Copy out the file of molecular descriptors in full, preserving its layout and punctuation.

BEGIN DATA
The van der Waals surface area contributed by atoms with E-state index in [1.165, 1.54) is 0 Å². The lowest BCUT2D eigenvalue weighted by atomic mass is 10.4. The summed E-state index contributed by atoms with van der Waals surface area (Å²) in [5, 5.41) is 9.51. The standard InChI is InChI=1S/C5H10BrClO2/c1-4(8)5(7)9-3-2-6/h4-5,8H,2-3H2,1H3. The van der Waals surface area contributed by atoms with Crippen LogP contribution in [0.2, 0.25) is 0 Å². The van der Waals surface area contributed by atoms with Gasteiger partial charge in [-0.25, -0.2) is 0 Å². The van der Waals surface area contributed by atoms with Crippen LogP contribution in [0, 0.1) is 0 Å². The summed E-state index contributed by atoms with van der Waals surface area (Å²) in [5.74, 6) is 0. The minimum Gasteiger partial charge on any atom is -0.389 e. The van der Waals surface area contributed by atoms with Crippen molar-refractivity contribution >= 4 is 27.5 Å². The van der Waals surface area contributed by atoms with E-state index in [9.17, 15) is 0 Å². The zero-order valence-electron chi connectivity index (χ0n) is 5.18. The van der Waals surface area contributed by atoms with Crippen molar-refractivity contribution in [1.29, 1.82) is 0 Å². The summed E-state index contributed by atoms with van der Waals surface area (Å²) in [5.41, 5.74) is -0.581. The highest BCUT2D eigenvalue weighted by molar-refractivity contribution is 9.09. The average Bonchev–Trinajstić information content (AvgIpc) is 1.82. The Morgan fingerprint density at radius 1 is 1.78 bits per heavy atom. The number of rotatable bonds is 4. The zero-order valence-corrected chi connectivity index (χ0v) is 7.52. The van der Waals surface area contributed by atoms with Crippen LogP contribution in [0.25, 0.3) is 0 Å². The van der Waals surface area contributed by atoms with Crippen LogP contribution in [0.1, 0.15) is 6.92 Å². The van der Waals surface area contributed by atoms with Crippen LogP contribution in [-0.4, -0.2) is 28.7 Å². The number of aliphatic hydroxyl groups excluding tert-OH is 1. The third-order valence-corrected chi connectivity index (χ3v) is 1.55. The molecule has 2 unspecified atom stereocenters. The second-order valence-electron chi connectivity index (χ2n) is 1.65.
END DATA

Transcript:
The van der Waals surface area contributed by atoms with E-state index in [1.165, 1.54) is 0 Å². The lowest BCUT2D eigenvalue weighted by atomic mass is 10.4. The summed E-state index contributed by atoms with van der Waals surface area (Å²) in [5, 5.41) is 9.51. The standard InChI is InChI=1S/C5H10BrClO2/c1-4(8)5(7)9-3-2-6/h4-5,8H,2-3H2,1H3. The van der Waals surface area contributed by atoms with Crippen LogP contribution in [0.2, 0.25) is 0 Å². The van der Waals surface area contributed by atoms with Gasteiger partial charge in [-0.25, -0.2) is 0 Å². The van der Waals surface area contributed by atoms with Crippen LogP contribution in [0, 0.1) is 0 Å². The summed E-state index contributed by atoms with van der Waals surface area (Å²) in [5.74, 6) is 0. The minimum Gasteiger partial charge on any atom is -0.389 e. The van der Waals surface area contributed by atoms with Crippen molar-refractivity contribution >= 4 is 27.5 Å². The van der Waals surface area contributed by atoms with E-state index in [9.17, 15) is 0 Å². The zero-order valence-electron chi connectivity index (χ0n) is 5.18. The van der Waals surface area contributed by atoms with Crippen molar-refractivity contribution in [1.29, 1.82) is 0 Å². The summed E-state index contributed by atoms with van der Waals surface area (Å²) in [5.41, 5.74) is -0.581. The highest BCUT2D eigenvalue weighted by molar-refractivity contribution is 9.09. The average Bonchev–Trinajstić information content (AvgIpc) is 1.82. The Morgan fingerprint density at radius 1 is 1.78 bits per heavy atom. The number of rotatable bonds is 4. The zero-order valence-corrected chi connectivity index (χ0v) is 7.52. The van der Waals surface area contributed by atoms with Crippen LogP contribution in [0.25, 0.3) is 0 Å². The van der Waals surface area contributed by atoms with Crippen LogP contribution in [0.1, 0.15) is 6.92 Å². The van der Waals surface area contributed by atoms with Crippen LogP contribution in [-0.4, -0.2) is 28.7 Å². The number of aliphatic hydroxyl groups excluding tert-OH is 1. The third-order valence-corrected chi connectivity index (χ3v) is 1.55. The molecule has 2 unspecified atom stereocenters. The second-order valence-electron chi connectivity index (χ2n) is 1.65.